How to Lead with Socratic Questions

Posted 08.02.2023

During the ten years that I taught leadership coaching at Georgetown University, one of the biggest points all of us on the faculty wanted our students to learn was that coaching isn’t about offering answers or advice. It’s about asking the kinds of questions that help leaders come up with their own answers and insights.

As an executive leadership coach, I often see the same dynamic playing out with my clients. They got where they are because they’re smart and have answers. That’s a great thing until it’s no longer a great thing. It reaches the no longer a great thing point when it ceases to scale. There is simply too much to do and too many things to fix in large organizations for senior executives to provide all the answers. The task is to build organizational capacity so the broadest number of people can come up with answers that lead to continuous improvement.

That’s where Socratic questioning comes in. Named after the method that the Greek philosopher Socrates used to teach Plato and other students, Socratic questioning is a disciplined approach to questioning that helps people examine situations and unpack them in a way that helps them think through how to solve problems and improve processes.

Consider this post a starter kit for how to lead with Socratic questions.

First, there are some basic principles to keep in mind. When leading with Socratic questions, you:

  • Challenge assumptions
  • Probe for clarity
  • Stimulate critical thinking
  • Explore alternatives
  • Ask more than you tell
  • Practice generative and active listening
  • Promote a spirit of inquiry and learning

The quality of the questions you ask matters a lot. Your questions should be open-ended, non-accusatory, and stimulate observation and reflection. Here are some examples of questions that embody the first four Socratic principles:

Challenge assumptions

  • What underlying assumptions led us to this conclusion?
  • How we would view this if we challenged our assumptions?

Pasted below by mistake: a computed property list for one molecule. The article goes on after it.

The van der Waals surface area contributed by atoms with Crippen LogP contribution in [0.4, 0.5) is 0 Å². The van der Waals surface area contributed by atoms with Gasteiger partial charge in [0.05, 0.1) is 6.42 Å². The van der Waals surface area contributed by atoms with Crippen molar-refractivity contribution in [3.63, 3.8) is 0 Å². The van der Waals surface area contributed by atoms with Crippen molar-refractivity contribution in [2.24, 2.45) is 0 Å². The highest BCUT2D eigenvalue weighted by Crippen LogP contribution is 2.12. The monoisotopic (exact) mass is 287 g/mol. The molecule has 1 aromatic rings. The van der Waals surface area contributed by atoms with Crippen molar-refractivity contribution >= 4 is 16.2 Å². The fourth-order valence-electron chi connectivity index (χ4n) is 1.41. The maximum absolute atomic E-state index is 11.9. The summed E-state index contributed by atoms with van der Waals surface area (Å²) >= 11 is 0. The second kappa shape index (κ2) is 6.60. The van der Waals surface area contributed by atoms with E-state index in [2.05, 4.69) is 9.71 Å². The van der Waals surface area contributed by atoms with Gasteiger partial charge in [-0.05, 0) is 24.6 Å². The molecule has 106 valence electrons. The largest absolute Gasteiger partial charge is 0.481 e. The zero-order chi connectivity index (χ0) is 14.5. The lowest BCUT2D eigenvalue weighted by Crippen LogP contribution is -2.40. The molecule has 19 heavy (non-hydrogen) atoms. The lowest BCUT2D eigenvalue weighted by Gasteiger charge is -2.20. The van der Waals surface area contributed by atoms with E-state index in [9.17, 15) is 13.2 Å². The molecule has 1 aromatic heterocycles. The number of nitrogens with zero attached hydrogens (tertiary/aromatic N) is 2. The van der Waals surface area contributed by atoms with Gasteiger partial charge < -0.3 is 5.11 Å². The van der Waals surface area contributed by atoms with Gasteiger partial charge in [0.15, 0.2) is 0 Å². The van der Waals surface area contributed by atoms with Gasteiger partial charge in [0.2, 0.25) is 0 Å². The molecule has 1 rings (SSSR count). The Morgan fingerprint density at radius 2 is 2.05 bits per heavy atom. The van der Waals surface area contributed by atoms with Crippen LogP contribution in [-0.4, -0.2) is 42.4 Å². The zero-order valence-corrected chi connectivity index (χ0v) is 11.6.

• What’s the evidence for our assumptions?

Probe for clarity

  • Could you provide a specific example that makes your point?
  • How do you define what you mean by that idea?
  • What does that really mean? Can you explain it in non-expert language?

Stimulate critical thinking

  • What are the root causes driving this issue?
  • How does this problem or opportunity connect to bigger picture patterns in our company? Our industry? Society?
  • What are the long-term implications of this decision?

Explore alternatives

  • What are alternative perspectives that could challenge the way we’re looking at this situation?
  • How would someone with a different perspective or experience view this situation?
  • What if we approached this situation from a completely different perspective?

Since, in most companies, learning is a means to an end rather than an end in itself, questions like the ones I just shared usually need to be preceded with questions that help establish the goals around the problem that’s being solved or the opportunity that’s being addressed. And then, after the problem analysis and option generation questions are addressed, followed by questions that help people narrow their options down to action steps.

Of course, there’s a lot more to Socratic questioning than can be covered in a 500-word blog post. What experiences and insights about Socratic questioning do you want to share? What questions do you have about how to practice or encourage Socratic questioning in your organization? Please share your thoughts and questions in a comment on LinkedIn or send me an email.

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